Most fleet bosses would benefit from learning more about a sleeping disorder that’s been found to increase the chances of a driver having an accident, new RAC Business research suggests.
Over half (57%) the businesses questioned by RAC Business and the OSA Partnership Group admit they know very little about obstructive sleep apnoea syndrome (OSAS) or the impact it can have on their drivers.
An even bigger proportion (80%) feel they’d benefit from being more aware about the symptoms of OSAS and how it can be detected and treated.
The findings, RAC Business says, highlight the need for the Government to prioritise the condition’s detection and treatment – and ensure professional drivers who are diagnosed can return to the road as quickly as possible by being fast-tracked for treatment, as called for by a campaign spearheaded by the OSA Partnership Group and backed by RAC Business.
OSAS affects around one in 10 adults and is particularly common among overweight, middle-aged men.
Previous research has shown that if left untreated it can make a driver up to nine times likelier to fall asleep at the wheel and have an accident. It has been estimated that tiredness and nodding off behind the wheel could be responsible for as many as one in five road accidents.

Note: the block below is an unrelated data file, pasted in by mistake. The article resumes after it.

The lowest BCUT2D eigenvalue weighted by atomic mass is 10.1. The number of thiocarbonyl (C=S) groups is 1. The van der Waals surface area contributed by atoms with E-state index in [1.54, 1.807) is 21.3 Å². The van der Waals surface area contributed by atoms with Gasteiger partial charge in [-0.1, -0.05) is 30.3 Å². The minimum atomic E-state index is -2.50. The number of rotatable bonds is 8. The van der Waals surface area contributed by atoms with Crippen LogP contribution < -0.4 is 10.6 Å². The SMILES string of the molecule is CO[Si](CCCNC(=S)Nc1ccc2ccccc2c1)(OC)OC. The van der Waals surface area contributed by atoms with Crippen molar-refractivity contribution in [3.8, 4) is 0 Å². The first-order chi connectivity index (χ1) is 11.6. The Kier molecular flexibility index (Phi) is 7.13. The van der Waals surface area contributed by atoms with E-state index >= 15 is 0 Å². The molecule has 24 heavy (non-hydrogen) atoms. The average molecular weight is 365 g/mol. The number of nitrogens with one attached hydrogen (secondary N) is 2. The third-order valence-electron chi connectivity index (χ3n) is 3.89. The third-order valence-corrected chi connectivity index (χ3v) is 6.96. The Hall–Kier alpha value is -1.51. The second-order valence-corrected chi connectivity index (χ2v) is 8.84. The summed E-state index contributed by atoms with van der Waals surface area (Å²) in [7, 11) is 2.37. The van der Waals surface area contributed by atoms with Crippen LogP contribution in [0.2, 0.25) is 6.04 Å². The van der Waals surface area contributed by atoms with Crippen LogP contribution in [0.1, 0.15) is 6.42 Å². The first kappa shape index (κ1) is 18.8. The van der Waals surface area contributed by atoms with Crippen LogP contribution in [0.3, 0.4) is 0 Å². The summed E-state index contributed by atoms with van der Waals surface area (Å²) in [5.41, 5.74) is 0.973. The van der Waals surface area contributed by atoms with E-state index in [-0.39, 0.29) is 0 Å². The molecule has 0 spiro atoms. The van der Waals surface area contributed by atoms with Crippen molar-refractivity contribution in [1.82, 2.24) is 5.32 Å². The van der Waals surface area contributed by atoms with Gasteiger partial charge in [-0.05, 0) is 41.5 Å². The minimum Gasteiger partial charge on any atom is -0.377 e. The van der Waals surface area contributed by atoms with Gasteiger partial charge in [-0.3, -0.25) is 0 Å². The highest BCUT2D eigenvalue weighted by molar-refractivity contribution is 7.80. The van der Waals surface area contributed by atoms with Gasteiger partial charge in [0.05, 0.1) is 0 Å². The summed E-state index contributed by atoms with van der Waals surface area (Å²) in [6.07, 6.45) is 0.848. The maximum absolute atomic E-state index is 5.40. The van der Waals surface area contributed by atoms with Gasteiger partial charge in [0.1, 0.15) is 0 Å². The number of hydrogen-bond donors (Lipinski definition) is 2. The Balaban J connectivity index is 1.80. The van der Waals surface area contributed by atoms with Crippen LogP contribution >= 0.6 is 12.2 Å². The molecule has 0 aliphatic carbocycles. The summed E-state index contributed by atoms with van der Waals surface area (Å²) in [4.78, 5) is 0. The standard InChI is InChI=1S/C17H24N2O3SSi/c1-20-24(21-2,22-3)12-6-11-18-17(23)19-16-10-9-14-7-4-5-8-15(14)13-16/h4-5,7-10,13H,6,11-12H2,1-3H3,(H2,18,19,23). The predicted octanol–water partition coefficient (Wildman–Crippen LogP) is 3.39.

Although the disorder can be effectively treated, it is thought many drivers suffer in silence because they fear losing both their licence and livelihood.
And four fifths of the 500 firms surveyed agree that professional drivers are unlikely to raise concerns about possible OSAS with their GP, boss or the DVLA as a result of those fears.
Jenny Powley, corporate sales director with RAC Business, says: “What our research shows is that there is clearly a demand for more information and greater awareness among businesses about this condition, which can have devastating consequences if left undiagnosed, both for the driver and other road users.
“When you consider the significant number of commercial drivers affected, and the wider consequences if a driver has an accident due to falling asleep at the wheel, it must surely be a public health priority for the Government, and they have a role to play in ensuring employers are aware.”
Professor John Stradling, of the OSA Partnership Group, says introducing a compulsory four-week wait turnaround for diagnosis and treatment would reassure drivers with symptoms of OSAS that they will be fast-tracked through the system.